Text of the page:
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18 Exciting Everglades Hikes You Don’t Want to Miss

Sunset in a pine forest as seen while hiking in Everglades National Park
NPS/Caitlin Rivas

If you’re looking for a beautiful and wild hike, look no further than Everglades National Park. This astounding place is also a World Heritage Site and International Biosphere Reserve, in case you needed another reason to visit.

With so many exciting Everglades hikes to choose from, there’s something for everyone. From easy boardwalk trails to more challenging long-distance hikes, the Everglades will take your breath away.

This incredible national park is home to miles of hiking trails that will take you through swamps, mangroves, and coastal prairies. Wildlife enthusiasts will love spotting alligators and other creatures in their natural habitat, while coastal vistas provide postcard-perfect photo ops.

You’ll see all sorts of wildlife along the way, and if you’re lucky you might even catch a glimpse of a manatee or the elusive Florida panther! In this post, we’ll tell you about our 18 favorite hikes in Everglades National Park.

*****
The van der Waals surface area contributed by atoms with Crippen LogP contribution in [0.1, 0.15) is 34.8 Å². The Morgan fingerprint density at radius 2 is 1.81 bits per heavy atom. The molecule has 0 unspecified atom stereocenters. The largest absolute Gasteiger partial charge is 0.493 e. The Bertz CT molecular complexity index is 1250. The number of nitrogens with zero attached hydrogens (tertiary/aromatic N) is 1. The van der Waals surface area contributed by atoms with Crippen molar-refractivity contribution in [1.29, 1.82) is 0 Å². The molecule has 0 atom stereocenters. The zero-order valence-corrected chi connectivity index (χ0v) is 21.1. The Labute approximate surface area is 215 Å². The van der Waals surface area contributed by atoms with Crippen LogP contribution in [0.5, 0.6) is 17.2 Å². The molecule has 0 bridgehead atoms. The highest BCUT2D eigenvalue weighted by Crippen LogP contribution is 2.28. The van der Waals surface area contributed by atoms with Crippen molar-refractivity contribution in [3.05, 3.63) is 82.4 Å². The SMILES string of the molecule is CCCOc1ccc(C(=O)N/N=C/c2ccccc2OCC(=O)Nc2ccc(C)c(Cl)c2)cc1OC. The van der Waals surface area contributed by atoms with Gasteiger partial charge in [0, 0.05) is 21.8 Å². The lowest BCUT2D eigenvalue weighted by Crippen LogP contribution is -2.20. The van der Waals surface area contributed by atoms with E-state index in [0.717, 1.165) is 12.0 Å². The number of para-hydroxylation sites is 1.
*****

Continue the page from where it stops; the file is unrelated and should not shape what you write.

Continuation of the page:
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Land Acknowledgment: This post promotes travel to native lands. We honor all Indigenous caretakers of these lands and waters, the elders who lived here before, the Indigenous today, and the generations to come.

Things to Know Before Visiting Everglades National Park

A swimming alligator

Entrance Fee

There is a fee to enter Everglades National Park. It’s $30 per vehicle, $25 per motorcycle, or $15 per person (on foot, by paddle-craft, or by bicycle). These permits are valid for seven days. There are also $55 Everglades annual passes available for purchase. You can purchase your pass online ahead of time.

In order to save money, I would recommend purchasing a national parks pass. These cost $80 and are valid for a full calendar year (from the date of purchase) at all public lands in the United States. After you visit 3 national parks, it’ll have paid for itself. It also makes a great gift for national park enthusiasts!

Sunset reflected in a pond

Operating Hours

The park is open 24 hours a day, 365 days a year. However, some districts and visitor centers also have their own operating hours and seasons, which you can find updates on below (in our Everglades National Park overview) or by calling (305) 242-7700.

A Great blue heron eats a fish

Pets

Pets are not permitted on unpaved roads or hiking trails in Everglades National Park. They are also not allowed on the Tram Road in Shark Valley.